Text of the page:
John (Mr. Computer) #1

The tape features a demo for the television show "Wired In." While the program never actually came to fruition, the footage and demos put together are an interesting look into the the technological trends and innovations of the 1980s. In this video, we watch as computer enthusiast Jon, a.k.a. Mr. Computer, speaks with the Wired In crew about the computer industry.

00:00Copy video clip URL This tape begins with color bars.

00:54Copy video clip URL Cut to a shot of a computer screen. The filmmakers are interviewing Jon about his relationship with computer programs.

01:50Copy video clip URL Jon states that he is a collector. He had just bought a new program. He explains that the first thing he does when he gets his hands on a new program is make a copy. In some cases, the copies work better than the actual program. Jon does this because it is a more efficient way of dealing with computer programs that have bugs in them.

03:01Copy video clip URL One of the filmmakers asks Jon how computers have changed his life. He talks about his first experience with a computer. “It was the first thing I came upon in forty years that got me interested in any kind of education or learning a new field.” Jon also states that he doesn’t ever get bored with computers and that after four years of working with the equipment, he still feels like a beginner. He also says that computer changed the way he earned his living. “So it’s just come and grab me by the scuff of the neck and taken over my life and I’m–It’s kind of like riding on a roller coaster. You know, you can make the decision to get on it but once it starts you don’t get off.”

05:04Copy video clip URL One of the filmmakers asks him if he been introduced to a whole new set of people through his work with computers. Jon talks about the fact that computer enthusiasts aren’t very social. However, he talks about his talking with people via computer. “And it’s very interesting because space is just obliterated.” He shares stories about some of the conversations he’s had with people across the world. He goes on to compare the process through finding a signal on a ham radio. He also shows the filmmakers transcripts of the conversations he’s had via computer. Some of the conversations help him understand certain computer processes that he does not quite grasp.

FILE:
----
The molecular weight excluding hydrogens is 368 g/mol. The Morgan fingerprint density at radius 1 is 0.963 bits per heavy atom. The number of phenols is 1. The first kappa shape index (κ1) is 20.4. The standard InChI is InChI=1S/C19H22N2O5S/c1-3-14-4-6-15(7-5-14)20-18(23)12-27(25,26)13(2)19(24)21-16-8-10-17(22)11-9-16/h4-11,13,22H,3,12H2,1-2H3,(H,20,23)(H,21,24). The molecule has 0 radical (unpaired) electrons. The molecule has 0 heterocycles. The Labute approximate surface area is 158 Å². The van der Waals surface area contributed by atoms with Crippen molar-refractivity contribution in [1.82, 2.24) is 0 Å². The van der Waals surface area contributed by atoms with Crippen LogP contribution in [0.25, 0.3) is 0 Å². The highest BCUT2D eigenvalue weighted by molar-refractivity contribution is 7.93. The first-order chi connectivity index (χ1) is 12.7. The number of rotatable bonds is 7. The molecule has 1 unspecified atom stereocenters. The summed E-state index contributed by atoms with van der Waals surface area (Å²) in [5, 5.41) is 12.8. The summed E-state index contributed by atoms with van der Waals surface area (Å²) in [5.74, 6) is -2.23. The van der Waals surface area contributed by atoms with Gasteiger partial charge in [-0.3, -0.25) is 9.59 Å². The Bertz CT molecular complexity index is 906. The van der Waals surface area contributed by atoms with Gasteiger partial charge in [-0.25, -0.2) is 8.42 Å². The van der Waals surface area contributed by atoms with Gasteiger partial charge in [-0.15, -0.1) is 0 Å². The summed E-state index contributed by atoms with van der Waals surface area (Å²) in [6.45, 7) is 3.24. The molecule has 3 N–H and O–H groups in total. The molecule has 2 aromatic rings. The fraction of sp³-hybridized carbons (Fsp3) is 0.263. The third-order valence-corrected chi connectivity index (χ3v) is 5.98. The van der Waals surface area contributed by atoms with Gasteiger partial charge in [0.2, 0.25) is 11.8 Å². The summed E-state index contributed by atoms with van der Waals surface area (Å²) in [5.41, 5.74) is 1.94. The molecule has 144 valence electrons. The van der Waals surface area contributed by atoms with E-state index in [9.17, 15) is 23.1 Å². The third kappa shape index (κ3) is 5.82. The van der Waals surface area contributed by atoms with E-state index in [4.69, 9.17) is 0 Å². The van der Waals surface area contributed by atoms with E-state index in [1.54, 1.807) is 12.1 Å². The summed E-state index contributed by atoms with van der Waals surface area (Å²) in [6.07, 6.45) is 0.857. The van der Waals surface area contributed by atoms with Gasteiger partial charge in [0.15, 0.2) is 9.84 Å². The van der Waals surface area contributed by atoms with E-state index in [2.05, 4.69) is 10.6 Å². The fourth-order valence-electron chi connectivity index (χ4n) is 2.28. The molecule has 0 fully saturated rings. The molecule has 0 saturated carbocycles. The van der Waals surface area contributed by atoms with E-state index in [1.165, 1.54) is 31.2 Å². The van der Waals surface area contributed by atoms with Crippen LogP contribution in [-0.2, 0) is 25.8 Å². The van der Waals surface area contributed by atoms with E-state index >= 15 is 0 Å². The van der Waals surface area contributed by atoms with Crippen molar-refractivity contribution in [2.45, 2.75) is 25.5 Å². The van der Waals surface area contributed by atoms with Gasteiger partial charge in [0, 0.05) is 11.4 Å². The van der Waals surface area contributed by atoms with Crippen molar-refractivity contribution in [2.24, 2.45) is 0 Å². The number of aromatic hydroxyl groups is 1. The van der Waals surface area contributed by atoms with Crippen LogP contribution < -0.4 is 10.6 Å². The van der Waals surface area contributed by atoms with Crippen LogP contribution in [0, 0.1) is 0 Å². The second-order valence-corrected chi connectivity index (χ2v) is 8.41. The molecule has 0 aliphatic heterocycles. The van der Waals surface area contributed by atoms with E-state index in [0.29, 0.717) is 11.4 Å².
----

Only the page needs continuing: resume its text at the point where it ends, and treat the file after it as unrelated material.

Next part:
09:57Copy video clip URL Jon talks about some of the bulletin boards that are dedicated to the copying and trading of programs via computer. He also talks about the bulletin boards dedicated to computer gaming. He eventually talks about a role playing game called “Wizardry,” which was very popular at the time.

13:20Copy video clip URL He talks about the sophistication of computer games in comparison to arcade games. He states that RPGs can go on for years and take much more thought and attention to play. “Somehow it’s gotten beyond the game in that there aren’t even rulebooks, there are scenarios.”

15:21Copy video clip URL He responds to the piracy epidemic within the industry and states that there are two sides to the issue. “I think the reason that there’s so much fuss about the breaking or what, depending on which side you’re on–if you’re on the manufacturing side they call it piracy and if you’re on the other side it’s called learning. […] But the manufacturers obviously feel that they’re losing millions of dollars because they take the position that every time a copy is made rather than someone buying it gets a copy of someone else’s game, that they’ve lost a sale, you know which may or may not be true. My feeling is that most of the people who get these copies would never have been customers anyway and in many cases, they actually create sales.”

17:30Copy video clip URL He talks about his breaking programs and his reasons for doing so. “I break programs much the way some people do the crossword puzzle in the paper every morning. To me it’s just a game. And in doing that it’s an exercise that helps me learn more about the machines and about programs and how programs run so that when I do things for income on the computers, I can do them much better just from the experience I’ve got from playing with trying to break down protection on programs.” He goes on to talk about his very seldom use of trading programs via computer. He then talks about his being a collector of computer programs, which he mainly acquires through breaking those programs for others who in turn give him a copy. I have a couple thousand programs–most of them I’ve never looked at or run except to look at them for learning advice. It’s like these programs to me are like a lawyer’s wall of books behind them. They’re there to support him even though he’s never read the bulk of them.” “I’m a collector and feel that the biggest bulk of the people who are involved in the what they call piracy and trading are just that: They’re collectors and they collect programs the way other people collect books, or stamps, or bottles of wine.”

19:40Copy video clip URL Tape ends.



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